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AGO 1963 No. 15 - March 29, 1963
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John J. O'Connell | 1957-1968 | Attorney General of Washington


COURTS ‑- JUSTICE COURTS ‑- 1961 JUSTICE COURT ACT ‑- JURY, WITNESS AND SHERIFF'S FEES.

1. The last sentence in § 105, chapter 299, Laws of 1961 (RCW 3.62.010) applies to the whole section not merely the proviso.

2. In justice courts, organized under the 1961 justice court act, jury fees are chargeable as provided in RCW 12.12.030; and witness fees and sheriff's fees, in the manner and to the extent provided by RCW 10.46.190 (criminal actions) and RCW 12.20.060 (civil actions).

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                                                                  March 29, 1963

Honorable John G. McCutcheon
Prosecuting Attorney
Pierce County
County City Building
Tacoma, Washington

                                                                                                                Cite as:  AGO 63-64 No. 15

Dear Sir:

            By letter previously acknowledged you have requested an opinion of this office on questions relative to the fees and costs chargeable in justice courts established pursuant to chapter 299, Laws of 1961.  Your questions are as follows:

            1. In § 105, (RCW 3.62.010) does the last sentence regarding costs apply to the proviso or to the whole section?

            2. Does the justice court have the authority to charge jury fees, witness fees and sheriff's fees as part of a civil or criminal action?

            We answer your questions in the manner set forth in our analysis.

                                                                     ANALYSIS

            By chapter 299, Laws of 1961, our state legislature enacted a comprehensive statute designed to effectuate a substantial reorganization of courts of limited jurisdictions.  Long v. Odell, 160 Wash. Dec. 152 [[60 Wn. (2d) 151]], 372 P. (2d) 548 (1962).

            Section 105 of the act, to which reference is made in your first question,supra, provides as follows:

             [[Orig. Op. Page 2]]

            "The court may at the time of sentencing or at any time thereafter suspend a portion or all of a fine or penalty except that costs of the action shall not be suspended:  Provided, That the court may suspend costs in the case of juvenile or indigent defendants.  'Costs' for the purpose of this section, does not include jury fees, witness fees or sheriff's fees."  (Emphasis supplied.)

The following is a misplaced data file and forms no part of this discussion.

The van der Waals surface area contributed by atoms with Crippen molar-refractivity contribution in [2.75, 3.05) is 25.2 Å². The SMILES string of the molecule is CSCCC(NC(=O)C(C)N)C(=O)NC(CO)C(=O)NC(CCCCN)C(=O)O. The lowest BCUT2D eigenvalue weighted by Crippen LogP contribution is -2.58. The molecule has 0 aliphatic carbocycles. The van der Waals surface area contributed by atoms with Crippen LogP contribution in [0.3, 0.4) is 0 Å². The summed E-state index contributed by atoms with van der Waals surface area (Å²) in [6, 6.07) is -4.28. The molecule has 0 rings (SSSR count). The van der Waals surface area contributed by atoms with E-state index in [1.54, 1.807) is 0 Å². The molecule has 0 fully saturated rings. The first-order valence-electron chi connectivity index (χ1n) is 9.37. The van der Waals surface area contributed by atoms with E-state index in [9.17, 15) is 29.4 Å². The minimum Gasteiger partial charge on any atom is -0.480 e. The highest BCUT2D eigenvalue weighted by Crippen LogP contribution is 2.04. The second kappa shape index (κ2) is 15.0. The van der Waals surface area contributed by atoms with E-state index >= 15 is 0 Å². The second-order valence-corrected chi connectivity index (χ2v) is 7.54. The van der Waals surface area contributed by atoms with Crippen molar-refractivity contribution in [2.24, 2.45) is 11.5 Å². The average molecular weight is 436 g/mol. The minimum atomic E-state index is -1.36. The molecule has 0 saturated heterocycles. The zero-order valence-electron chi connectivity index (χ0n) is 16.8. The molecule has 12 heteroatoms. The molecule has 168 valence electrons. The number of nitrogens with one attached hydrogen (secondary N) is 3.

It is our opinion that the last sentence, above emphasized, applies to the entire section as expressly stated therein.  The evident purpose of the section is to allow the suspension of a portion or all of a fine or penalty in cases of criminal convictions but not to allow the suspension ofcourt costs except in the cases of juvenile or indigent defendants.  The purpose of the last sentence appears simply to make it clear that "costs" as used in the section meanscourt costs and not the disbursements of a litigant as jury fees, witness fees, or sheriff's fees.

            "Court costs," in the case of justice courts operating under chapter 299, Laws of 1961, are limited to the filing fees prescribed by §§ 110 (civil) and 111 (criminal) as follows:

            Sec. 110:  "In any civil action commenced before or transferred to a justice court, the plaintiff shall, at the time of such commencement or transfer, pay to such court the sum of four dollars, which sum shall be all the fees and charges which any party to such action shall be compelled to pay to the court up to and including the rendition of judgment in such action:  Provided, That if process in replevin, attachment, or garnishment shall issue therein, the party procuring such process shall pay to such court an additional sum of one dollar for each such process as the fees and charges of the court incident to the proceedings."  (RCW 3.62.060)

            Sec. 111:  "Except in traffic cases wherein bail is forfeited to a violations bureau, and except in cases filed in municipal departments established pursuant to chapter 5 of this act, in every criminal action filed by a city for an ordinance violation the city shall be charged a four dollar filing fee.  In all other criminal actions, no filing fee shall be assessed or collected:  Provided, That in such cases, for the  [[Orig. Op. Page 3]] purposes of section 105, four dollars of each fine or penalty shall be deemed filing costs."  (RCW 3.62.070)

            Of course § 105,supra, allowing suspension of fines or penalties but not of court costs (except in the case of indigent or juvenile defendants), by its own terms, applies only to criminal actions.